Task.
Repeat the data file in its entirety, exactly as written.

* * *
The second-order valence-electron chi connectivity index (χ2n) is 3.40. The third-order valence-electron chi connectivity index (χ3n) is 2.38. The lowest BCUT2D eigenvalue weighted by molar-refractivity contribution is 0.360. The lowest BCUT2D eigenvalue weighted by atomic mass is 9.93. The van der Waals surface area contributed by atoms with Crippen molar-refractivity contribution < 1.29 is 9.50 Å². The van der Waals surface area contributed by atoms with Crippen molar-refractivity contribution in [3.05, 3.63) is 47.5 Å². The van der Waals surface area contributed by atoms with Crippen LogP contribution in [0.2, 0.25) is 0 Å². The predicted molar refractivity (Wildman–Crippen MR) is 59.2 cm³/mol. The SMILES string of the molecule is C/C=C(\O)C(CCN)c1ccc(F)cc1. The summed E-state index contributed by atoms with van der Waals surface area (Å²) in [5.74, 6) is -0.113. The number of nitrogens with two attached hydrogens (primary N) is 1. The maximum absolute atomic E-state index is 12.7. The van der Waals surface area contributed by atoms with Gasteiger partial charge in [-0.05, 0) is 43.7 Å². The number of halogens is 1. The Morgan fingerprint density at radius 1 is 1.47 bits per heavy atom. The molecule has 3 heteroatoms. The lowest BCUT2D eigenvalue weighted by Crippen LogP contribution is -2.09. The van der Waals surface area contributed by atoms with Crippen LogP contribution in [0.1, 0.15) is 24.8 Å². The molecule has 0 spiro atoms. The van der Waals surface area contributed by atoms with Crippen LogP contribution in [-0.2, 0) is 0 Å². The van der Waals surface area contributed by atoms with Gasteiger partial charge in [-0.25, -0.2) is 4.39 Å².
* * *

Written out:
The second-order valence-electron chi connectivity index (χ2n) is 3.40. The third-order valence-electron chi connectivity index (χ3n) is 2.38. The lowest BCUT2D eigenvalue weighted by molar-refractivity contribution is 0.360. The lowest BCUT2D eigenvalue weighted by atomic mass is 9.93. The van der Waals surface area contributed by atoms with Crippen molar-refractivity contribution < 1.29 is 9.50 Å². The van der Waals surface area contributed by atoms with Crippen molar-refractivity contribution in [3.05, 3.63) is 47.5 Å². The van der Waals surface area contributed by atoms with Crippen LogP contribution in [0.2, 0.25) is 0 Å². The predicted molar refractivity (Wildman–Crippen MR) is 59.2 cm³/mol. The SMILES string of the molecule is C/C=C(\O)C(CCN)c1ccc(F)cc1. The summed E-state index contributed by atoms with van der Waals surface area (Å²) in [5.74, 6) is -0.113. The number of nitrogens with two attached hydrogens (primary N) is 1. The maximum absolute atomic E-state index is 12.7. The van der Waals surface area contributed by atoms with Gasteiger partial charge in [-0.05, 0) is 43.7 Å². The number of halogens is 1. The Morgan fingerprint density at radius 1 is 1.47 bits per heavy atom. The molecule has 3 heteroatoms. The lowest BCUT2D eigenvalue weighted by Crippen LogP contribution is -2.09. The van der Waals surface area contributed by atoms with Crippen LogP contribution in [0.1, 0.15) is 24.8 Å². The molecule has 0 spiro atoms. The van der Waals surface area contributed by atoms with Crippen LogP contribution in [-0.2, 0) is 0 Å². The van der Waals surface area contributed by atoms with Gasteiger partial charge in [-0.25, -0.2) is 4.39 Å².